When Tim Perry grew up in Richland County he wanted nothing more than to get as far away as he possibly could.
He likely didn’t imagine that would mean submerging to hundreds of feet below sea level.
But that’s exactly what he did, for a total of 400 days spread out over about three years.
When Perry was a senior at Richland Center High School during the fall of 1974 he enlisted in the U.S. Navy. “That was my ticket out of here,” he said. He had a choice between Great Lakes, Ill., San Diego, Calif., and Orlando, Fla. He says that if he’d known that female recruits were being sent to Orlando, he might have gone there, but not knowing that he opted for San Diego.
After he graduated in 1975 he headed west and turned 18 in boot camp. He stayed in San Diego for “A” school and chose navigation as his rating (job). Ultimately he became a quartermaster, but he wishes to dispel any confusion. He says that in the Army quartermaster means someone involved with supplies, but in the Navy it means someone involved with navigation.
Given a choice, he preferred to be on a small ship with a small crew, which offered three options: a fleet tug, ocean salvage or submarine. To this day, he says, all submarine crewmen must volunteer for that service. “Volunteering eliminates a lot who wouldn’t want to do that,” he says. And, contrary to popular belief, there were no height restrictions; at least not then, when there were more submarines to man than there are today.
Even though a good number of men volunteered back in 1975, Perry says that two-thirds of the volunteers didn’t make it through submarine school for physical reasons and low scores. He and other volunteers had to stoop down to enter a pressure chamber, in which the air pressure got cranked up, it got real hot and the air got thick. “If you’re claustrophobic, you’ll find out right then,” Perry says. Luckily it was no problem for him.
Another potentially claustrophobic situation was when six or so men had to enter an escape trainer, which somewhat looked like a silo, and remain within while it was equalized with twice the air pressure contained in a typical car tire. Perry sustained a ruptured eardrum, but most of the guys did. “It was not uncommon,” he says.
In all, he underwent nearly three months of training in New London, Conn., “The submarine capital of the world,” where the main focus was on academics. He learned about the systems that make a submarine operate, including fluid systems, hydraulics, compressed air, sensors, weapons, and the ship’s construction; how it was built and how it works. He also engaged in advanced firefighting and flooding training.
Perry says, “The reason for knowing all this is casualty control. On a submarine, there’s no fire department. It’s whoever is there. We had a very good curriculum simplified to parts we needed to know. We went through the basics of nuclear power and the propulsion system.”
Upon completion of that course, Perry went to the fleet and was assigned to the USS George Bancroft (SSBN 643) with a homeport in Rota, Spain. At the time the Bancroft was the world’s largest submarine, with a mission as a nuclear deterrent. “We carried 16 Polaris missiles, 33’x6’, which each carried up to 14 Multiple Independent Re-Entry Vehicles (nuclear warheads) and had a range of 3,200 miles. The warheads were 40 kiloton yield each. By comparison, the bomb dropped on Japan was a 12 kiloton yield.)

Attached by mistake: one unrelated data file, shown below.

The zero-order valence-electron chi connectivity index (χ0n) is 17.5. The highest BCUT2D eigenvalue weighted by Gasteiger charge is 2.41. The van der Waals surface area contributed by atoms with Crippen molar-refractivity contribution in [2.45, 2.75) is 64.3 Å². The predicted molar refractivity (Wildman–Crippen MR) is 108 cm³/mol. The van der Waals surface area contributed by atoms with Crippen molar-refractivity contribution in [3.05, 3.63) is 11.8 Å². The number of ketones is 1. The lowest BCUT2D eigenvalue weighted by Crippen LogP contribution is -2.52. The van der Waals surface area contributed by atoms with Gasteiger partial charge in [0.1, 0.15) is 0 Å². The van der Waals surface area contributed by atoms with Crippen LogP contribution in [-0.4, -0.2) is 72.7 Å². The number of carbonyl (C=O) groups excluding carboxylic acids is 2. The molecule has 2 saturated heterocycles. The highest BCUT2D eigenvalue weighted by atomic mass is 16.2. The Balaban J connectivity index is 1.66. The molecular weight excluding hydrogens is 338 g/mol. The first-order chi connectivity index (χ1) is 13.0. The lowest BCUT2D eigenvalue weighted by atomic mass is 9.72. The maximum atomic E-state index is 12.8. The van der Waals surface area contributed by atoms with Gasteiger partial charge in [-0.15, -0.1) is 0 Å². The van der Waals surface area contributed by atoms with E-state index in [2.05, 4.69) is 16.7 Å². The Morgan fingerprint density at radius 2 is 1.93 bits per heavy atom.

“That’s a sobering amount of destruction. Do the math and multiply by 41 submarines and then factor in what the Air Force had. The strategic buzzword of the Cold War was ‘Mutual Assured Destruction’ (MAD).”
Perry reminds the reader of the Cold War fear that gripped the nation until well into the 1980s. He says, “As long as we were at sea, we were keeping a gun to the bear’s head. We were keeping the Soviet Union in line. Our mission was to go hide with 16 missiles and be on station within range of who our enemies were determined to be.”
People often ask Perry how fast or deep the Bancroft could go. “While the unclassified answer (is) faster than 20 knots and deeper than 400 feet, our normal operating patrol speed was four knots at 200 feet. How deep could we go? All the way to the bottom, but we didn’t like to talk about it like that.”
The crew consisted of about 120 men; 14 officers and 106 enlisted. The captain was 37 years old, but the average age of the crew was 23.
“I spent about 400 days submerged and traveled 46,564 miles underwater. The sub dove and (more importantly) surfaced 68 times,” Perry says.
Perry says that the Bancroft was built in 1966 by General Dynamic-Electric Boat in Groton, Conn. “She was 425 feet long and 33 feet in diameter,” he says. “For the most part the boat had three levels. The torpedo room was forward, followed by the control room and crew living spaces. The central part of the boat contained the missile compartment, which housed the missiles, launch tubes and associated targeting computers.”
To facilitate maximum time on station, the boat had two crews; the blue crew and the gold crew, which alternated patrol periods. Perry says, “The boat would come into Rota, Spain, and one crew would take it on a three-month patrol and the other crew would go back to the States. They’d have a period of R&R and go into training at the U.S. homeport in Charleston, S.C. Then, they’d fly back to Rota and do it all over again. I went on six patrol cycles in three years.”
Perry’s story continues next week, with details about day-to-day life onboard the submarine.